Deletion of Adipose Triglyceride Lipase Links Triacylglycerol Accumulation to a More-Aggressive Phenotype in A549 Lung Carcinoma Cells

Tamara Tomin, Katarina Fritz, Juergen Gindlhuber, Linda Waldherr, Bettina Pucher, Gerhard G Thallinger, Daniel K Nomura, Matthias Schittmayer, Ruth Birner-Gruenberger

Research output: Contribution to journalArticleResearchpeer-review

Abstract

Adipose triglyceride lipase (ATGL) catalyzes the rate limiting step in triacylglycerol breakdown in adipocytes but is expressed in most tissues. The enzyme was shown to be lost in many human tumors, and its loss may play a role in early stages of cancer development. Here, we report that loss of ATGL supports a more-aggressive cancer phenotype in a model system in which ATGL was deleted in A549 lung cancer cells by CRISPR/Cas9. We observed that loss of ATGL led to triacylglycerol accumulation in lipid droplets and higher levels of cellular phospholipid and bioactive lipid species (lyso- and ether-phospholipids). Label-free quantitative proteomics revealed elevated expression of the pro-oncogene SRC kinase in ATGL depleted cells, which was also found on mRNA level and confirmed on protein level by Western blot. Consistently, higher expression of phosphorylated (active) SRC (Y416 phospho-SRC) was observed in ATGL-KO cells. Cells depleted of ATGL migrated faster, which was dependent on SRC kinase activity. We propose that loss of ATGL may thus increase cancer aggressiveness by activation of pro-oncogenic signaling via SRC kinase and increased levels of bioactive lipids.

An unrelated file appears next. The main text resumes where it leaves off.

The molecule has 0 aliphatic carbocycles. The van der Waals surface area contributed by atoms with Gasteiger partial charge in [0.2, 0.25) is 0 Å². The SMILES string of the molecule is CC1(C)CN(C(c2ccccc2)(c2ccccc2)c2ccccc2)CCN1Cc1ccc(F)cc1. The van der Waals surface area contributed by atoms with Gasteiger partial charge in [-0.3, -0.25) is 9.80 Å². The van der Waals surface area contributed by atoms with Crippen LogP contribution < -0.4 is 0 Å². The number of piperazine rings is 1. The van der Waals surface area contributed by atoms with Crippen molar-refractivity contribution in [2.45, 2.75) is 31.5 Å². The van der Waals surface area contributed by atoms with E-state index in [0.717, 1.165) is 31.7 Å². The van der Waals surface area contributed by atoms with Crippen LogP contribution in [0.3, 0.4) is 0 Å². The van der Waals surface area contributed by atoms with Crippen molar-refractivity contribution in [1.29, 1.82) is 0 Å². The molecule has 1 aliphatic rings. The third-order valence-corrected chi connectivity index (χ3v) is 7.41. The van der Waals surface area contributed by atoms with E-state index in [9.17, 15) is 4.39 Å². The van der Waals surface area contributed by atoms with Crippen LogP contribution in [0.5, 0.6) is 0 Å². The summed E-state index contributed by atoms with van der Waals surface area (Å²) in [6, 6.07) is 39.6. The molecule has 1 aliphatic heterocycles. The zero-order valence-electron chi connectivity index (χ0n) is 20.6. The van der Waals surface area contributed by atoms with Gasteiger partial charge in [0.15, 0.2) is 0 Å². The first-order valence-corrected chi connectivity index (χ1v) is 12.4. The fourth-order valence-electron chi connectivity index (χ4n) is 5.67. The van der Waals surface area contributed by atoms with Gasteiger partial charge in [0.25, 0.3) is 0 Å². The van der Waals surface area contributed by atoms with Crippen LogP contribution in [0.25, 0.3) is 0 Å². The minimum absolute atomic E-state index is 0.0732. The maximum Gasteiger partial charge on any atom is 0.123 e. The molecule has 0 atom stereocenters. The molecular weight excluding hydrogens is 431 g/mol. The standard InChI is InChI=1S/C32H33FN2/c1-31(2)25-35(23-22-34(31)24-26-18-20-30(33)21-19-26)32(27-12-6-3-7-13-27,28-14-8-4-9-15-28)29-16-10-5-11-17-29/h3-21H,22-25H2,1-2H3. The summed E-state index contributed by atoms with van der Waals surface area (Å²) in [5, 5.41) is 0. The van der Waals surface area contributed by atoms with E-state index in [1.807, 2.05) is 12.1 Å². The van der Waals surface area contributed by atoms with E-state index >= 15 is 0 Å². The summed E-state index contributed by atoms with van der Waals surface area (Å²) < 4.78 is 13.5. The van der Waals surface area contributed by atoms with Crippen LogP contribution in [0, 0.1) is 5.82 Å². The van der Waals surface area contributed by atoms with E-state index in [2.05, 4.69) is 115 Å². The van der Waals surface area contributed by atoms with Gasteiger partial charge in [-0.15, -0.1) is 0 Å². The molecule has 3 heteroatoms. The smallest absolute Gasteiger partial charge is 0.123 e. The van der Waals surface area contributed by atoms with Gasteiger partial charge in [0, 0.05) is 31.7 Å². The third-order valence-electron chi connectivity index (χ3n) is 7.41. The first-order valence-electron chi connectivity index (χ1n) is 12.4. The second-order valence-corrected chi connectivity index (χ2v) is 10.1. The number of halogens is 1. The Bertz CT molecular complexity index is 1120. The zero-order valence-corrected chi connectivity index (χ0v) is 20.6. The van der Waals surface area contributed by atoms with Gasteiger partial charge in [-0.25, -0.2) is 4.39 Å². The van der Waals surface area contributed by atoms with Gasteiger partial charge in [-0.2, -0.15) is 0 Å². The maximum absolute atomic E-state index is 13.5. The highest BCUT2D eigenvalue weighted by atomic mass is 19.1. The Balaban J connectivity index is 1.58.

Original languageEnglish
Pages (from-to)1415-1425
JournalJournal of proteome research
Volume17
Issue number4
DOIs
Publication statusPublished - 6 Apr 2018

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Lipase
Triglycerides
Cells
Carcinoma
Phenotype
Lung
Phosphotransferases
Lipids
Neoplasms
Phospholipid Ethers
Clustered Regularly Interspaced Short Palindromic Repeats
Oncogenes
Adipocytes
Proteomics
Labels
Tumors
Lung Neoplasms
Phospholipids
Western Blotting
Chemical activation

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Deletion of Adipose Triglyceride Lipase Links Triacylglycerol Accumulation to a More-Aggressive Phenotype in A549 Lung Carcinoma Cells. / Tomin, Tamara; Fritz, Katarina; Gindlhuber, Juergen; Waldherr, Linda; Pucher, Bettina; Thallinger, Gerhard G; Nomura, Daniel K; Schittmayer, Matthias; Birner-Gruenberger, Ruth.

In: Journal of proteome research, Vol. 17, No. 4, 06.04.2018, p. 1415-1425.

Research output: Contribution to journalArticleResearchpeer-review

Tomin, T, Fritz, K, Gindlhuber, J, Waldherr, L, Pucher, B, Thallinger, GG, Nomura, DK, Schittmayer, M & Birner-Gruenberger, R 2018, 'Deletion of Adipose Triglyceride Lipase Links Triacylglycerol Accumulation to a More-Aggressive Phenotype in A549 Lung Carcinoma Cells' Journal of proteome research, vol. 17, no. 4, pp. 1415-1425. https://doi.org/10.1021/acs.jproteome.7b00782
Tomin, Tamara ; Fritz, Katarina ; Gindlhuber, Juergen ; Waldherr, Linda ; Pucher, Bettina ; Thallinger, Gerhard G ; Nomura, Daniel K ; Schittmayer, Matthias ; Birner-Gruenberger, Ruth. / Deletion of Adipose Triglyceride Lipase Links Triacylglycerol Accumulation to a More-Aggressive Phenotype in A549 Lung Carcinoma Cells. In: Journal of proteome research. 2018 ; Vol. 17, No. 4. pp. 1415-1425.